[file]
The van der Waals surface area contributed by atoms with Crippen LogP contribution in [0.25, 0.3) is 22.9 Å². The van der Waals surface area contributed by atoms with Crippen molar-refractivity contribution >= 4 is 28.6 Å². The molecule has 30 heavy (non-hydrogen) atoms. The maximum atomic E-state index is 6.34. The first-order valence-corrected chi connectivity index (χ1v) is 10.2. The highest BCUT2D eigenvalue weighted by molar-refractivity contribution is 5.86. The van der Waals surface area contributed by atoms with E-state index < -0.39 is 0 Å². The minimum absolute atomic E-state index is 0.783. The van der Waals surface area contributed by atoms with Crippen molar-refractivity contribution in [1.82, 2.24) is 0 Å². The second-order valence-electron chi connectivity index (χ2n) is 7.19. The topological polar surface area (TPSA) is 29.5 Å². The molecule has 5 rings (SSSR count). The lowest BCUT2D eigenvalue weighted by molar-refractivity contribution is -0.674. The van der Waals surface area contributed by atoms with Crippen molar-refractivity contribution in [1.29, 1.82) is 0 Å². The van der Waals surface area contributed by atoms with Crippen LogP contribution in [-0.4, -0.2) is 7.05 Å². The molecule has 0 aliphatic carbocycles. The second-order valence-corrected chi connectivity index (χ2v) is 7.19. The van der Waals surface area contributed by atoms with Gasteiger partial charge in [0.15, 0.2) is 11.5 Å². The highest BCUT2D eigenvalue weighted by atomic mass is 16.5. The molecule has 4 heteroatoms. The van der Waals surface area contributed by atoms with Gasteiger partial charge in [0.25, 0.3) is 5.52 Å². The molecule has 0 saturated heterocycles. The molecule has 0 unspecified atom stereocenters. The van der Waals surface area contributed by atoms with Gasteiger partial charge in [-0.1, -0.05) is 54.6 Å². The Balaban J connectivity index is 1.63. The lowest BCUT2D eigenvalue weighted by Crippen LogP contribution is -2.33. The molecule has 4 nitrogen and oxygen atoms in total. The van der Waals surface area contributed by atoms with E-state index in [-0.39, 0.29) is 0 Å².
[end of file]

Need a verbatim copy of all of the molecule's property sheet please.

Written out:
The van der Waals surface area contributed by atoms with Crippen LogP contribution in [0.25, 0.3) is 22.9 Å². The van der Waals surface area contributed by atoms with Crippen molar-refractivity contribution >= 4 is 28.6 Å². The molecule has 30 heavy (non-hydrogen) atoms. The maximum atomic E-state index is 6.34. The first-order valence-corrected chi connectivity index (χ1v) is 10.2. The highest BCUT2D eigenvalue weighted by molar-refractivity contribution is 5.86. The van der Waals surface area contributed by atoms with E-state index < -0.39 is 0 Å². The minimum absolute atomic E-state index is 0.783. The van der Waals surface area contributed by atoms with Crippen molar-refractivity contribution in [1.82, 2.24) is 0 Å². The second-order valence-electron chi connectivity index (χ2n) is 7.19. The topological polar surface area (TPSA) is 29.5 Å². The molecule has 5 rings (SSSR count). The lowest BCUT2D eigenvalue weighted by molar-refractivity contribution is -0.674. The van der Waals surface area contributed by atoms with Crippen molar-refractivity contribution in [1.29, 1.82) is 0 Å². The van der Waals surface area contributed by atoms with Crippen LogP contribution in [-0.4, -0.2) is 7.05 Å². The molecule has 0 aliphatic carbocycles. The second-order valence-corrected chi connectivity index (χ2v) is 7.19. The van der Waals surface area contributed by atoms with Gasteiger partial charge in [0.15, 0.2) is 11.5 Å². The highest BCUT2D eigenvalue weighted by atomic mass is 16.5. The molecule has 4 heteroatoms. The van der Waals surface area contributed by atoms with Gasteiger partial charge in [0.25, 0.3) is 5.52 Å². The molecule has 0 saturated heterocycles. The molecule has 0 unspecified atom stereocenters. The van der Waals surface area contributed by atoms with Gasteiger partial charge in [-0.1, -0.05) is 54.6 Å². The Balaban J connectivity index is 1.63. The lowest BCUT2D eigenvalue weighted by Crippen LogP contribution is -2.33. The molecule has 4 nitrogen and oxygen atoms in total. The van der Waals surface area contributed by atoms with E-state index in [-0.39, 0.29) is 0 Å².